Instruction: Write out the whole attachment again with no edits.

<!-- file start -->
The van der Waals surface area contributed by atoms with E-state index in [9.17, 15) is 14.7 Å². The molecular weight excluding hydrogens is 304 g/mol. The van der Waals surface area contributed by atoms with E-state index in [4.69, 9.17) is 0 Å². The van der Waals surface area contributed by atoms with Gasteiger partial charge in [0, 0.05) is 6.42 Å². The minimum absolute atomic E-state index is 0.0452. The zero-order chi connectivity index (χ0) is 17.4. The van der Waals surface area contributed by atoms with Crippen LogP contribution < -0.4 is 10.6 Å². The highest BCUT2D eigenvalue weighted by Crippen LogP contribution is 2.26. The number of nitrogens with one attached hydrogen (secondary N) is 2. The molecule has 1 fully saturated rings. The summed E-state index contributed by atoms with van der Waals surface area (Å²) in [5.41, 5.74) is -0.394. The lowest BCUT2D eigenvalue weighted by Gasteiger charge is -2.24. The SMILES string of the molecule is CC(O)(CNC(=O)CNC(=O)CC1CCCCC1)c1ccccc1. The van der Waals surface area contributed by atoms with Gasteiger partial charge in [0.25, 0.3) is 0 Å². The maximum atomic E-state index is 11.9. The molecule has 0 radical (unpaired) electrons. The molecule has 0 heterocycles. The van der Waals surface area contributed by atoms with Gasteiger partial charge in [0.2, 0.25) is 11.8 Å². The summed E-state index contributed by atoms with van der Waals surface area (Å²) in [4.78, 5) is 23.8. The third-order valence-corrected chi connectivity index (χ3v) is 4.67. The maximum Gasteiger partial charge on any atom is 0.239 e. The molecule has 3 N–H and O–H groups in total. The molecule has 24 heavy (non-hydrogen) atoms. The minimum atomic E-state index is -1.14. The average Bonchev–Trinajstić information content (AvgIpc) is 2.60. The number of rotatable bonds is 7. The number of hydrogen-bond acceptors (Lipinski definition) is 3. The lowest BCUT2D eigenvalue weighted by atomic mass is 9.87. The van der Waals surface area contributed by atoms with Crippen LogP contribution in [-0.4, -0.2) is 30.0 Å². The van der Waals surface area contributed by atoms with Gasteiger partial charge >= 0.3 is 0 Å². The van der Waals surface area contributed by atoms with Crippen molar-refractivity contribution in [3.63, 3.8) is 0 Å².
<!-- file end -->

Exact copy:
The van der Waals surface area contributed by atoms with E-state index in [9.17, 15) is 14.7 Å². The molecular weight excluding hydrogens is 304 g/mol. The van der Waals surface area contributed by atoms with E-state index in [4.69, 9.17) is 0 Å². The van der Waals surface area contributed by atoms with Gasteiger partial charge in [0, 0.05) is 6.42 Å². The minimum absolute atomic E-state index is 0.0452. The zero-order chi connectivity index (χ0) is 17.4. The van der Waals surface area contributed by atoms with Crippen LogP contribution < -0.4 is 10.6 Å². The highest BCUT2D eigenvalue weighted by Crippen LogP contribution is 2.26. The number of nitrogens with one attached hydrogen (secondary N) is 2. The molecule has 1 fully saturated rings. The summed E-state index contributed by atoms with van der Waals surface area (Å²) in [5.41, 5.74) is -0.394. The lowest BCUT2D eigenvalue weighted by Gasteiger charge is -2.24. The SMILES string of the molecule is CC(O)(CNC(=O)CNC(=O)CC1CCCCC1)c1ccccc1. The van der Waals surface area contributed by atoms with Gasteiger partial charge in [0.25, 0.3) is 0 Å². The maximum atomic E-state index is 11.9. The molecule has 0 radical (unpaired) electrons. The molecule has 0 heterocycles. The van der Waals surface area contributed by atoms with Gasteiger partial charge in [0.2, 0.25) is 11.8 Å². The summed E-state index contributed by atoms with van der Waals surface area (Å²) in [4.78, 5) is 23.8. The third-order valence-corrected chi connectivity index (χ3v) is 4.67. The maximum Gasteiger partial charge on any atom is 0.239 e. The molecule has 3 N–H and O–H groups in total. The molecule has 24 heavy (non-hydrogen) atoms. The minimum atomic E-state index is -1.14. The average Bonchev–Trinajstić information content (AvgIpc) is 2.60. The number of rotatable bonds is 7. The number of hydrogen-bond acceptors (Lipinski definition) is 3. The lowest BCUT2D eigenvalue weighted by atomic mass is 9.87. The van der Waals surface area contributed by atoms with Crippen LogP contribution in [-0.4, -0.2) is 30.0 Å². The van der Waals surface area contributed by atoms with Gasteiger partial charge >= 0.3 is 0 Å². The van der Waals surface area contributed by atoms with Crippen molar-refractivity contribution in [3.63, 3.8) is 0 Å².